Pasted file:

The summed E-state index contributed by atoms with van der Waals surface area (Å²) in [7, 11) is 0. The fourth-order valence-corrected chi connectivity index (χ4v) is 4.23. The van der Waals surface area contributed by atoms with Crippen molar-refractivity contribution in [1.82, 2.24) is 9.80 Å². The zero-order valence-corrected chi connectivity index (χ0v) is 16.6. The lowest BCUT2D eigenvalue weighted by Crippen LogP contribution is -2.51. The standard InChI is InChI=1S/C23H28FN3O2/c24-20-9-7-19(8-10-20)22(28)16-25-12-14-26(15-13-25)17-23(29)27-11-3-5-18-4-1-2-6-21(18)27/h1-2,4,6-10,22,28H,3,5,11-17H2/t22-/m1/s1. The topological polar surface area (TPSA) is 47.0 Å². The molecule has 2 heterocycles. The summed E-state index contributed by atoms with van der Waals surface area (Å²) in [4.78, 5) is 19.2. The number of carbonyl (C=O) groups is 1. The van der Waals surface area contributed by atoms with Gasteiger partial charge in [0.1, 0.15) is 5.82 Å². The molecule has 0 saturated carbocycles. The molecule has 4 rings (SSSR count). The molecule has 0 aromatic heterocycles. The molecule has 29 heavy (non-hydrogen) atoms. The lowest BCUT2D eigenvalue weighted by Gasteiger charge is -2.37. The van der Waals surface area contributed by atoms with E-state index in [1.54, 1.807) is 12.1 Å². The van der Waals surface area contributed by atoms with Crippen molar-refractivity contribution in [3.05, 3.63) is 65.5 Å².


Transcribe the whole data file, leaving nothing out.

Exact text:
The summed E-state index contributed by atoms with van der Waals surface area (Å²) in [7, 11) is 0. The fourth-order valence-corrected chi connectivity index (χ4v) is 4.23. The van der Waals surface area contributed by atoms with Crippen molar-refractivity contribution in [1.82, 2.24) is 9.80 Å². The zero-order valence-corrected chi connectivity index (χ0v) is 16.6. The lowest BCUT2D eigenvalue weighted by Crippen LogP contribution is -2.51. The standard InChI is InChI=1S/C23H28FN3O2/c24-20-9-7-19(8-10-20)22(28)16-25-12-14-26(15-13-25)17-23(29)27-11-3-5-18-4-1-2-6-21(18)27/h1-2,4,6-10,22,28H,3,5,11-17H2/t22-/m1/s1. The topological polar surface area (TPSA) is 47.0 Å². The molecule has 2 heterocycles. The summed E-state index contributed by atoms with van der Waals surface area (Å²) in [4.78, 5) is 19.2. The number of carbonyl (C=O) groups is 1. The van der Waals surface area contributed by atoms with Gasteiger partial charge in [0.1, 0.15) is 5.82 Å². The molecule has 0 saturated carbocycles. The molecule has 4 rings (SSSR count). The molecule has 0 aromatic heterocycles. The molecule has 29 heavy (non-hydrogen) atoms. The lowest BCUT2D eigenvalue weighted by Gasteiger charge is -2.37. The van der Waals surface area contributed by atoms with E-state index in [1.54, 1.807) is 12.1 Å². The van der Waals surface area contributed by atoms with Crippen molar-refractivity contribution in [3.05, 3.63) is 65.5 Å².